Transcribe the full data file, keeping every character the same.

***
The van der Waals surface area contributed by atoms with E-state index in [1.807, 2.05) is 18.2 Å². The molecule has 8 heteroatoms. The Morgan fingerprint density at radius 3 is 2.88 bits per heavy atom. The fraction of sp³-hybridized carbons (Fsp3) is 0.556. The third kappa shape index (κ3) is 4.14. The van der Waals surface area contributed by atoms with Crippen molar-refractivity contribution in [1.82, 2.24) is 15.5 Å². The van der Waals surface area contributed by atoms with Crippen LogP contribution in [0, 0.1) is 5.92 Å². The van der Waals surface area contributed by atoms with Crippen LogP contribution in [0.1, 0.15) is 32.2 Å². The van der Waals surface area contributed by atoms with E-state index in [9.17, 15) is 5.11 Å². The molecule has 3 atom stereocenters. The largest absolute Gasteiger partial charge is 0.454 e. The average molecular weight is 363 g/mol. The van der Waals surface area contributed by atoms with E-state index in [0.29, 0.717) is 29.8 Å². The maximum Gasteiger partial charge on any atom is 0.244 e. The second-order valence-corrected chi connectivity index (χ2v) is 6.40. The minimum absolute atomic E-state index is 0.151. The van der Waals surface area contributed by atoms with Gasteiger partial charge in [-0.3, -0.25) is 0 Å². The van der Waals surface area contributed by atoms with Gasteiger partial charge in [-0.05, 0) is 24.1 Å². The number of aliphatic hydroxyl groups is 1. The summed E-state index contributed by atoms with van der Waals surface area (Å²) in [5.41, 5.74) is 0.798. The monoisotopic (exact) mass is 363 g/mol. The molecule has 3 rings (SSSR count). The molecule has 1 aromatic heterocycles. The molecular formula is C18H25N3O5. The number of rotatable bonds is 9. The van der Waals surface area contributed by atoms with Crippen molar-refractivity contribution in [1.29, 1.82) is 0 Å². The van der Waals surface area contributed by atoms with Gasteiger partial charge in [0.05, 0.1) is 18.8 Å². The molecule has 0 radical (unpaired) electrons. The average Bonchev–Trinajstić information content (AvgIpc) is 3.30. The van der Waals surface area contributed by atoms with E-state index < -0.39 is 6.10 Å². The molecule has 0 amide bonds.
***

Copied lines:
The van der Waals surface area contributed by atoms with E-state index in [1.807, 2.05) is 18.2 Å². The molecule has 8 heteroatoms. The Morgan fingerprint density at radius 3 is 2.88 bits per heavy atom. The fraction of sp³-hybridized carbons (Fsp3) is 0.556. The third kappa shape index (κ3) is 4.14. The van der Waals surface area contributed by atoms with Crippen molar-refractivity contribution in [1.82, 2.24) is 15.5 Å². The van der Waals surface area contributed by atoms with Crippen LogP contribution in [0, 0.1) is 5.92 Å². The van der Waals surface area contributed by atoms with Crippen LogP contribution in [0.1, 0.15) is 32.2 Å². The van der Waals surface area contributed by atoms with E-state index in [9.17, 15) is 5.11 Å². The molecule has 3 atom stereocenters. The largest absolute Gasteiger partial charge is 0.454 e. The average molecular weight is 363 g/mol. The van der Waals surface area contributed by atoms with E-state index in [0.29, 0.717) is 29.8 Å². The maximum Gasteiger partial charge on any atom is 0.244 e. The second-order valence-corrected chi connectivity index (χ2v) is 6.40. The minimum absolute atomic E-state index is 0.151. The van der Waals surface area contributed by atoms with Gasteiger partial charge in [-0.3, -0.25) is 0 Å². The van der Waals surface area contributed by atoms with Gasteiger partial charge in [-0.05, 0) is 24.1 Å². The number of aliphatic hydroxyl groups is 1. The summed E-state index contributed by atoms with van der Waals surface area (Å²) in [5.41, 5.74) is 0.798. The monoisotopic (exact) mass is 363 g/mol. The molecule has 3 rings (SSSR count). The molecule has 1 aromatic heterocycles. The molecular formula is C18H25N3O5. The number of rotatable bonds is 9. The van der Waals surface area contributed by atoms with Crippen molar-refractivity contribution in [1.29, 1.82) is 0 Å². The van der Waals surface area contributed by atoms with Gasteiger partial charge in [0.05, 0.1) is 18.8 Å². The molecule has 0 radical (unpaired) electrons. The average Bonchev–Trinajstić information content (AvgIpc) is 3.30. The van der Waals surface area contributed by atoms with E-state index < -0.39 is 6.10 Å². The molecule has 0 amide bonds.